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Air Arms TX200 MKIII

By: Mark Camoccio

Even today, spring powered air rifles remain the most popular type by far. The good old break barrel accounts for the bulk of those too, yet where ultra precise shooting is called for, the pinnacle of design sits fairly and squarely with the fixed barrel models.

Air Arms have earned a great reputation in this area, and with their TX200 range standing the test of time, it’s fair to say that the original designers, including the highly esteemed Ken Turner, really knew their stuff. This latest MKIII version is a truly impressive piece of kit, so let’s see just what we get for our hard earned cash.

Refined

The TX200 needs little introduction, but for the record, it is a fixed barrel, spring powered air rifle, utilizing an under lever cocking action, complete with sliding breech. The action is fitted with a sporter style stock, and the overall impression is of an adult airgun, designed for the serious connoisseur.

Overall build quality and finish are well up to the usual standards of Air Arms, and for that read deep lustrous chemical blueing and finely engineered parts; hardly surprising since CNC machinery is utilized throughout the cutting edge manufacturing process.

The latest woodwork is fashioned by Minelli in Italy, and with several big names in the airgun industry using this brand for their furniture, the customer can rest assured that the likes of Air Arms wouldn’t compromise their quality or outsource without demanding an ultra high production spec. Originality comes with the inclusion of that striking fish scale chequering, adorning both sides of the pistol grip and fore end; and given the distinctive patterns, there really is no mistaking a modern TX200. My test model is beech, and the design is even more stunning when cut into tasteful walnut.

The addition of rosewood capping on the grip lends further class, but more important by far is the configuration of the grip itself, which is nicely slimmed down. Where many designs theses days opt for the ambidextrous approach in a bid to keep everyone happy, the TX offers an unashamedly dedicated right-hand palm swell. Couple this grip with a set back trigger blade, and the subtlety of the whole design becomes clear. Incidentally a left hand spec stock is available at extra cost.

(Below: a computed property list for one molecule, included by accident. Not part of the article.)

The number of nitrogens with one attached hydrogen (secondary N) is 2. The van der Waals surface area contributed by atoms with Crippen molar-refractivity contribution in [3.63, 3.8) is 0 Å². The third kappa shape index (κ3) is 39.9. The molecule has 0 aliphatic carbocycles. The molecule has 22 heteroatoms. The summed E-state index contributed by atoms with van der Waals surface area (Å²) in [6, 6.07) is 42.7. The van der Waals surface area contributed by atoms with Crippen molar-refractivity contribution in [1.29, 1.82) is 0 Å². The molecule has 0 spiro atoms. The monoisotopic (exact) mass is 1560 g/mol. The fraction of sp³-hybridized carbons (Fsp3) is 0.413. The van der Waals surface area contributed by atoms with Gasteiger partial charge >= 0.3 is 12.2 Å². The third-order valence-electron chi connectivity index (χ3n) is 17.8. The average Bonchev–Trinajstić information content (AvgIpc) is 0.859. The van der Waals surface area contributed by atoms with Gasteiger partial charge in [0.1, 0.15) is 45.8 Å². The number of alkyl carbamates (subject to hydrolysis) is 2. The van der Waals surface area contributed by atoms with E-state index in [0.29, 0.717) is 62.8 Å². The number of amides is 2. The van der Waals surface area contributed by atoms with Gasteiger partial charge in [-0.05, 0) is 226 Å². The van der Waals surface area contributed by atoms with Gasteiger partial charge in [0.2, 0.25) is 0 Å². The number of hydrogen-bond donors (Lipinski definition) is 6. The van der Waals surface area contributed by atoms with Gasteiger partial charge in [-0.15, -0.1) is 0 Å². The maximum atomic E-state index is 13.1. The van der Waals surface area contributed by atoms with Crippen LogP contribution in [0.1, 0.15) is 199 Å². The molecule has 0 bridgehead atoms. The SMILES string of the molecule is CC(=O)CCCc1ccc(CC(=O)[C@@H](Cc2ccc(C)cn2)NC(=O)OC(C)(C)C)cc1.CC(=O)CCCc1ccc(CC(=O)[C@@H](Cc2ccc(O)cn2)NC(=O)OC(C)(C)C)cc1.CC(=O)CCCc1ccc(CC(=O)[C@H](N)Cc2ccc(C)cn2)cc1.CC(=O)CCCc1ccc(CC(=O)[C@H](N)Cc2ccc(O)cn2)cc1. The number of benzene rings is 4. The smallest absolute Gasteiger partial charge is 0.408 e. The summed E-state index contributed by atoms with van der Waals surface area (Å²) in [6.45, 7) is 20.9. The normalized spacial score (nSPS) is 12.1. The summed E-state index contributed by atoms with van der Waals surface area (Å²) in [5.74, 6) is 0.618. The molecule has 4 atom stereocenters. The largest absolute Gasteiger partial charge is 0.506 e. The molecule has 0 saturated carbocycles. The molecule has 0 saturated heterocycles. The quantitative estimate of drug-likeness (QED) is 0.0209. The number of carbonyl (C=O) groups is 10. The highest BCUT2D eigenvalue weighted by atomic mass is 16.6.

Function

At 9.25lbs, this rifle is no lightweight, yet balance and weight in general are matters of personal taste, and with the TX being particularly muzzle heavy, I find it sits on the target rather well. Weight alone then, can limit this rifle’s appeal, with less well built shooters best to consider their options; yet the cocking effort, as we shall see, has been significantly reduced on this latest version. The MKIII specification changes for the TX range included increasing the stroke, and by so doing, decreasing the final cocking effort required. The result is really noticeable, with the result that the downwards cocking stroke is highly civilized - certainly compared to previous models.

The piston still runs on nylon studs, so everything is ultra smooth in operation. Cocking the rifle is achieved by releasing the under-lever (clipped at the muzzle), then pulling the lever all the way down and back until the trigger sears engage with the piston. At this point, and with the lever safely gripped in the left hand throughout, a pellet can be chambered directly into the lip of the barrel. To close the breech, the safety mechanism has to be first disconnected, by pressing down the ‘Safe-lok’ button to the right of the breech whilst the lever is returned. At this point, the automatic safety should need to be pressed off with the thumb, before the shot can be readied. Just occasionally however, the action will cock without priming the safety, so a positive pull of the lever at the final stage of its travel is good practice.